Opera opens with a reflection in a raven's eye, looking down from high above on the rehearsal. The star of the show falters and stops singing, crying that the birds in the opera house are trying to ruin her performance. She tries again as the ravens continue to shriek and caw alongside the bombastic soundtrack, and again she loses her footing.
Having established himself as an undisputed master of Italian horror years before with films like Suspiria and Inferno, Opera might be the not-so-hidden gem of Dario Argento's output. Self-aware commentary on the nature of performance and the stress theatrical actors are under permeate the plot. Seldom given the attention of Argento's other, more straightforward films, Opera manages to merge familiar thematic tendencies with the style and terror that made him one of horror's best-known directors.
Terror at the Opera
Even as Giallo plots go, Opera is convoluted due to its intentional surrealism and themes of memory suppression. Briefly, a director is attempting an avant-garde take on Giuseppe Verdi's opera, Macbeth. Theatre legend has established Macbeth as a particularly unlucky production, and the unease seeps quickly into the minds of the actors. A particularly tempestuous opera star is in a car accident, and her role goes to the novice, Betty, who has never performed before a live audience.
In typical Giallo fashion, this descends into a bizarre murder mystery. A masked killer attempts to kill actors by cutting lights that nearly crush people on the stage. The unrevealed killer binds Betty and forces her to watch his murders, taping needles beneath her eyes that will slice her corneas to bits if she so much as blinks. Afterward, he releases her and allows her to go on her way. Betty stumbles through this horror, uncertain of how to even ask for help as her supporting cast dies one by one. The bombastic tones of operatic singing, orchestral scores, and the shrieking of ravens serve as a brilliant soundscape for the horror as it unfolds.
Of Argento's many characters, Betty stands out for the unique nature of her arc. In the beginning, we meet a novice who is suddenly elevated to the status of celebrity well before she is ready for it. She is the victim of a violent and evil mother, whose sins she has forced herself to forget but which continue to haunt her throughout her life. She is the object of many people's lust and affection, but she herself is emotionally distanced from everything that happens to her. When someone asks if she's ever been in love, she casually affirms that she has been, but shrugs that it just didn't work out in a way that makes you question her level of interest in trying again.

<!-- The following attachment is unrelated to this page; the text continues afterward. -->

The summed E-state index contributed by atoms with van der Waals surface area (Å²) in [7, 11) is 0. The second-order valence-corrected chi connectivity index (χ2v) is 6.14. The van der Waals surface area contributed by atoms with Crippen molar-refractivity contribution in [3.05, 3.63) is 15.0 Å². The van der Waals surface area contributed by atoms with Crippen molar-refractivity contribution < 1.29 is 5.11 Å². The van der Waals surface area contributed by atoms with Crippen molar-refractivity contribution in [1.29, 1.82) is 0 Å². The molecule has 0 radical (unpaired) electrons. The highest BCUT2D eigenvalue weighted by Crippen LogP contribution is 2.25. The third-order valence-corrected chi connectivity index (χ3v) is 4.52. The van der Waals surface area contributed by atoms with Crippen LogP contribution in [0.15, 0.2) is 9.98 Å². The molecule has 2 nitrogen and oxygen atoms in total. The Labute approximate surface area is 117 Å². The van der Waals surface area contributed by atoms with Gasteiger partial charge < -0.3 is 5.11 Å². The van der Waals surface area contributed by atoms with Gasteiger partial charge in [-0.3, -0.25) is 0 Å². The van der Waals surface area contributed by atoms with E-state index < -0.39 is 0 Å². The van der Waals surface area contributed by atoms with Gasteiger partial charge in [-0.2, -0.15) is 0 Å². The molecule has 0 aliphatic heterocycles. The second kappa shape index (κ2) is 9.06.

Betty's mother had tortured a young man and used his psychosexual obsessions to manipulate him until he killed her, but Betty doesn't immediately realize this — because she doesn't want to. The extent to which Betty questions her own reality is fascinating and the way the other characters support her memory repression provides commentary on the nature of unaddressed childhood abuse. In the end, Betty eschews everyone's perceptions of her and her mother's looming legacy, and she finally becomes herself.
The film ends with Betty, having barely escaped certain death moments before, rolling around in the grass and playing with insects and lizards. She embraces a solitary, natural life outside of societal norms. This is a bizarre tonal shift, as the relentless horror of the 90 minutes fades to whimsical commentary from the traumatized victim of said crimes.
Why It's Great
Cristina Marsillach is incredible in the role of Betty, and she definitely has to do a lot of heavy lifting for the script. Coincidentally, there is almost no information available online for Marsillach herself. Even her Wikipedia page amounts to only a few short sentences, so it's hard to say where she was at in her career here. At any rate, she kills it in the film, convincingly swinging through the almost implausible range of emotions required of her with relative naturalism against a brightly colored, stylistic backdrop. From victim to hero to diva to villain and back again, Betty's ability to transform to fit each mood is impressive. This film would fall apart without a strong, capable actor in the main role, and Marsillach delivers.
For Argento fans, Opera is the inevitable progression of his long-standing themes of hypersexualized, violent voyeurism prevalent since the beginning of his career. Though he is still directing today, this was, in a lot of ways, his last great Giallo film. Brilliant costume design and the moody set of massive opera house filled with unruly ravens set a unique tone for this outing. The POV camerawork manages to be both jarring and smooth. More than anything else, it is the intrusive, panicked motions of the camera that sets the tone for Betty's character beats.
Argento's movies aren't exactly kind to their female characters, and there has been extensive commentary and discussion on that. Betty is likewise treated very badly throughout this film, and there are scenes of violence that are glamorized to the extent that they detach us slightly from the true horror of what is happening right in front of our eyes. Yet, there is more to this movie, and indeed all of Argento's works, than that. Earlier Argento works set the stage for a lot of what happens in Opera, but the specific commentary on the life of an isolated young woman struggling to break free of what others think of her gives it surprising depth. The many disparate themes of Opera are a bit overwhelming on the first view, but the end result is quite profound.
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